Background Good interpersonal relationships can improve the negative mood and, to a certain extent, may help relieve dysmenorrhea symptoms. However, there has been no study examining the role of interpersonal relationships in dysmenorrhea and how they may interact with negative emotions.
Aims To investigate the connection between negative affect and dysmenorrhea, and the role of interpersonal relationships plays in this relationship.
Methods The Cox Menstrual Symptom Scale (CMSS), short-form of Depression Anxiety Stress Scale, Interpersonal Comprehensive Diagnostic Scale and UCLA (University of California at Los Angeles) Loneliness Scale were applied to 855 adolescent nursing students to collect information on severity and frequency of dysmenorrheal symptoms, negative emotions (including depression, anxiety and stress), interpersonal problems and subjective experience of loneliness among them, and the relationship among these variables was examined.
Results (1) Both the severity and frequency of dysmenorrhea were positively correlated with negative emotions, loneliness experience and interpersonal problems, while negatively correlated with age at menarche. (2) The negative emotions, romantic relationship and menarche age, but not loneliness and interpersonal problems, significantly contributed to both the severity and frequency of dysmenorrhea. (3) Mediation analysis revealed that the effects of loneliness and interpersonal problems on dysmenorrhea were totally mediated by negative emotions.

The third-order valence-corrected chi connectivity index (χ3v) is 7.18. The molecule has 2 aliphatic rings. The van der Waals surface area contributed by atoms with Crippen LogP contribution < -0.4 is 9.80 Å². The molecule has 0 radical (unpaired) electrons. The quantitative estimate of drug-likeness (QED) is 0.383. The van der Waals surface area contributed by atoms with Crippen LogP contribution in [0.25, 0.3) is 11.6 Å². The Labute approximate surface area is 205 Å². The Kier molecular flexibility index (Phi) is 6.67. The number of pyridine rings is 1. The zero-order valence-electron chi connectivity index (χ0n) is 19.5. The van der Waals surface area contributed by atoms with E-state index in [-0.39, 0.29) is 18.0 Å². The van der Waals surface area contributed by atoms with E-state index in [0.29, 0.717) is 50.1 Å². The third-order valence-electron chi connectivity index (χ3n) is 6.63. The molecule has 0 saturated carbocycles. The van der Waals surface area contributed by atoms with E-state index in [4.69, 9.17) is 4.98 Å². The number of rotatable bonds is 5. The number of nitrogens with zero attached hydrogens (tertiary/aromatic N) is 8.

Conclusions This investigation indicates that the relationship between interpersonal relationships and dysmenorrhea is mediated by negative emotions.
- interpersonal relations
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Contributors LM contributed to imaging analysis, interpretation of results and writing of the manuscript. WL contributed to designed the study and manuscript editing. JC and RZ contributed to subject recruitment and study implementation. KL contributed to data analysis and manuscript writing and editing. XL designed the study and was involved in all aspects of implementation and report writing. All authors contributed to and have approved the final manuscript.
Funding This work was funded by the Sichuan Provincial Science and Technology Department (2017JY0324), Joint Project of Southwest Medical University and Sichuan Luzhou (2017LZXNYD-Z02), Natural Science Foundation of China (81701322); Humanity and Social Science Youth Foundation of Ministry of Education of China (17YJC190001, 17YJC190009), the joint project of Southwest Medical University & Affiliated Hospital of Southwest Medical University (2015-QB-003); Sichuan Applied Psychology Research Center Project (CSXL-172012).
Competing interests None declared.
Patient consent for publication Not required.
Ethics approval The study has been approved by the Affiliated Hospital of Southwest Medical University Institutional Review Board in August 2017 (number: R2017068).
Provenance and peer review Not commissioned; externally peer reviewed.
Data sharing statement No additional data are available.
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